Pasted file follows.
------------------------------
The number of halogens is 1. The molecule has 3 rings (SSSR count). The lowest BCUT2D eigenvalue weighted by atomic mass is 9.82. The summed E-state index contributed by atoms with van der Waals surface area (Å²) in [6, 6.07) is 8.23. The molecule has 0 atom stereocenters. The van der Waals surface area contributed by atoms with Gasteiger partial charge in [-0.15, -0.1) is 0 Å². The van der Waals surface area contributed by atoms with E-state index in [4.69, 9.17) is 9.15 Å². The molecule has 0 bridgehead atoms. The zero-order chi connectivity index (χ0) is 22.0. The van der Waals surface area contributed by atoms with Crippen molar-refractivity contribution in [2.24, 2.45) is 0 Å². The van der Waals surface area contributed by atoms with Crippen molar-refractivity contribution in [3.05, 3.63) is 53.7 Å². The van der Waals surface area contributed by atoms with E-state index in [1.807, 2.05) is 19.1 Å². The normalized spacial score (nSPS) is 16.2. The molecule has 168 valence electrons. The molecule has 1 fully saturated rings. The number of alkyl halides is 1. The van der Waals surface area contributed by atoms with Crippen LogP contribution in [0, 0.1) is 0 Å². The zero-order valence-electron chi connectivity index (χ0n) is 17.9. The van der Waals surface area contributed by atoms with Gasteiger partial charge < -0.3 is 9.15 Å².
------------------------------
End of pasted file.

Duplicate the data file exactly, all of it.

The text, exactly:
The number of halogens is 1. The molecule has 3 rings (SSSR count). The lowest BCUT2D eigenvalue weighted by atomic mass is 9.82. The summed E-state index contributed by atoms with van der Waals surface area (Å²) in [6, 6.07) is 8.23. The molecule has 0 atom stereocenters. The van der Waals surface area contributed by atoms with Gasteiger partial charge in [-0.15, -0.1) is 0 Å². The van der Waals surface area contributed by atoms with E-state index in [4.69, 9.17) is 9.15 Å². The molecule has 0 bridgehead atoms. The zero-order chi connectivity index (χ0) is 22.0. The van der Waals surface area contributed by atoms with Crippen molar-refractivity contribution in [2.24, 2.45) is 0 Å². The van der Waals surface area contributed by atoms with Crippen molar-refractivity contribution in [3.05, 3.63) is 53.7 Å². The van der Waals surface area contributed by atoms with E-state index in [1.807, 2.05) is 19.1 Å². The normalized spacial score (nSPS) is 16.2. The molecule has 168 valence electrons. The molecule has 1 fully saturated rings. The number of alkyl halides is 1. The van der Waals surface area contributed by atoms with Crippen LogP contribution in [0, 0.1) is 0 Å². The zero-order valence-electron chi connectivity index (χ0n) is 17.9. The van der Waals surface area contributed by atoms with Gasteiger partial charge < -0.3 is 9.15 Å².